Securing an 11th hour deal with the EU on the UK’s future relations with the bloc came as a relief to the science community. After four years of uncertainty and worry for UK researchers much of the news was good. Science hadn’t been forgotten, and many of the concerns that had been raised by scientists were heard. But where do we go now?
The deal contains much of what research leaders across the country were asking for. Access to the EU’s research programmes has been agreed in principle on a pay-to-play basis. Continued membership of organisations such as the nuclear body Euratom are in there too (although this is technically not part of the EU).
There have been some casualties along the way though. Agreement was not reached on joining the Erasmus+ programme that organises and funds student exchanges across the EU. But what is surprising (subject to final agreement and the small print) is just how much of what scientists wanted they’ve got in the end – although make no mistake the vast majority would still rather be in than out.
There are now some pitfalls for the UK’s research community to navigate. The cost of joining Horizon Europe could run to £2 billion a year. When the UK was part of the EU, the cost of membership, including research programmes, came out of the Treasury. Science leaders will have to be alert to this as negotiations progress – they will need to make the case that the research budget shouldn’t be raided to pay these fees. Taking money from the research budget will just make reaching the target of spending 2.4% of GDP on R&D by 2027 all the harder to achieve following the pandemic.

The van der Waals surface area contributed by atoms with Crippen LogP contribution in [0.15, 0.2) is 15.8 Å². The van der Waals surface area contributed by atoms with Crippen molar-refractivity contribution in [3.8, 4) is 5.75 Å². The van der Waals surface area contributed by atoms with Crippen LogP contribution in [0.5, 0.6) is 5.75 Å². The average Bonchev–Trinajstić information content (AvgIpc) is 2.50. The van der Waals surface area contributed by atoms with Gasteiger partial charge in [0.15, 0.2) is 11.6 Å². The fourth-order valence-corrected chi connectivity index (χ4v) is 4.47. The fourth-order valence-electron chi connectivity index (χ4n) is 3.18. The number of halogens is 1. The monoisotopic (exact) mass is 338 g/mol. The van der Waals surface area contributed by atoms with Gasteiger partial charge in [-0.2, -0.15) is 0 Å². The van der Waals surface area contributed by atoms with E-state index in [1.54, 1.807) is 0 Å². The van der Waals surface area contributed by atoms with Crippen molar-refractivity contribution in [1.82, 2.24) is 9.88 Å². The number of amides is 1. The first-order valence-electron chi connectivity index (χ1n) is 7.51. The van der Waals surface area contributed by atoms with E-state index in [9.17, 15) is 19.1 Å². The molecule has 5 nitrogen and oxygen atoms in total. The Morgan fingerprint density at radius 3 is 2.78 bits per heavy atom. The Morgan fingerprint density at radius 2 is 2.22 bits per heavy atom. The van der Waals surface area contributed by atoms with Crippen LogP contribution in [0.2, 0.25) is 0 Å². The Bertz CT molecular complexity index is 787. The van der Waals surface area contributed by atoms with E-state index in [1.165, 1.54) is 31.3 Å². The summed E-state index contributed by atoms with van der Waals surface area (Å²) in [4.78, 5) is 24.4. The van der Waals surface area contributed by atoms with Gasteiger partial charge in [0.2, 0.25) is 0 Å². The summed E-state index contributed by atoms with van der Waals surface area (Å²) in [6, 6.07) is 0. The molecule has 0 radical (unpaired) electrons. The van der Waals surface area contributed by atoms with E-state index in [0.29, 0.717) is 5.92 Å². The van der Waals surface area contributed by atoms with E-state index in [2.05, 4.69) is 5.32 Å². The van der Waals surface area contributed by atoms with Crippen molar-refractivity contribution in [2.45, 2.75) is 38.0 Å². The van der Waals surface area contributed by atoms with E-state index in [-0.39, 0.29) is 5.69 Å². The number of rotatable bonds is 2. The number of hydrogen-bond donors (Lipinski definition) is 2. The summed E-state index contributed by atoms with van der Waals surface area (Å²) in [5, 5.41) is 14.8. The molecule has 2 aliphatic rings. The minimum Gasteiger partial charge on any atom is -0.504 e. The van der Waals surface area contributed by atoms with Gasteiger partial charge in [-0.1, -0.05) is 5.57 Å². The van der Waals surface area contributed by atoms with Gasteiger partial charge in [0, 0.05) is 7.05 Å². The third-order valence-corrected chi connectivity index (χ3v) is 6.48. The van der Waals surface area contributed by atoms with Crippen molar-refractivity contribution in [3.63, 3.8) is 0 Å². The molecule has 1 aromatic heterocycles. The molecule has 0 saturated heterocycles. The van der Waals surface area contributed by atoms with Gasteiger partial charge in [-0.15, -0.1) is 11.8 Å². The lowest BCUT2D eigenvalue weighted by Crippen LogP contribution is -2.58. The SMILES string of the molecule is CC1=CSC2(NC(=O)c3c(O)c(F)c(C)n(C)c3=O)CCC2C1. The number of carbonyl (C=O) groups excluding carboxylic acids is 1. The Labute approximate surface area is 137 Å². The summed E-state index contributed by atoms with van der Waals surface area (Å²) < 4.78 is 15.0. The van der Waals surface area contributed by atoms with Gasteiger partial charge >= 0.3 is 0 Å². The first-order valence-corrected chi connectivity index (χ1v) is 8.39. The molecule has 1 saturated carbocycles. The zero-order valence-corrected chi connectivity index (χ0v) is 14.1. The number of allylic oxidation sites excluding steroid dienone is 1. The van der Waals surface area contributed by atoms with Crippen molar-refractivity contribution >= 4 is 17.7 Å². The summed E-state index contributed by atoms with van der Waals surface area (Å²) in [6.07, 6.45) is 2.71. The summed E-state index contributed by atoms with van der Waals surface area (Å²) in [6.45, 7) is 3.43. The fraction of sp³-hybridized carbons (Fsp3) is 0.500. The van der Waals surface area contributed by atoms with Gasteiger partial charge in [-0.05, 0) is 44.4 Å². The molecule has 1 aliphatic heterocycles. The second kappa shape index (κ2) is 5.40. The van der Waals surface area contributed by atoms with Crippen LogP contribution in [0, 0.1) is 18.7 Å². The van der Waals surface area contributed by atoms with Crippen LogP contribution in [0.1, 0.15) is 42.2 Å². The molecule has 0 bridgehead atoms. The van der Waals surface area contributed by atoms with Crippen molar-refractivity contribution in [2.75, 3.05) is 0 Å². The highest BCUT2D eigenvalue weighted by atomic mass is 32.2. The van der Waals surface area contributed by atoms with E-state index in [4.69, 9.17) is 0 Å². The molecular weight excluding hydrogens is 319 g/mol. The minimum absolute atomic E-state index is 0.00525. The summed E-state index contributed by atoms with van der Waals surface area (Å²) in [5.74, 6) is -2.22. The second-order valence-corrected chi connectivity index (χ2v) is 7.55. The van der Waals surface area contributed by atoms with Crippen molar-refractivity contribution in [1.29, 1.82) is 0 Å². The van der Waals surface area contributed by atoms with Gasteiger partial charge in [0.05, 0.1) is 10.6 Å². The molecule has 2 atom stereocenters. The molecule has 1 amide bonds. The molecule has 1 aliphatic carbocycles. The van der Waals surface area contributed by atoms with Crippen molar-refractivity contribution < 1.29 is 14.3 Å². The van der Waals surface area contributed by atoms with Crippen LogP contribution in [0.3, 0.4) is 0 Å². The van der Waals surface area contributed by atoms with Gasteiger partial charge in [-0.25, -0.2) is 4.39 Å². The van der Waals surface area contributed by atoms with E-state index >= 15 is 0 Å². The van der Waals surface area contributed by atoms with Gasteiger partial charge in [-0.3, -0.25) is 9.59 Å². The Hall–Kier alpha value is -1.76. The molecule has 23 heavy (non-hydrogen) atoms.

How the future relationship between the two will work when it comes to research is still a work in progress. As some wag once said, it’s difficult to make predictions, especially about the future. Switzerland, as a research leader that sits outside the EU but is highly integrated with the bloc, may be an example of the way UK science could go. Swiss researchers do very well out of the EU’s research programmes and are very successful when it comes to winning prestigious European Research Council grants. The UK could return to winning the lion’s share of these grants when everything is signed and sealed. However, it’s worth noting that Switzerland was temporarily ejected from the EU’s research programmes in 2014 in a dispute over immigration curbs on Croatia. Being shut off from EU research programmes did real damage to Swiss research. Over the next few years it’s not hard to imagine friction between the UK and the EU on a wide range of issues. To avoid UK science suffering the same fate Switzerland faced, an excellent display of statecraft is needed. I hope our leaders are ready for the challenge.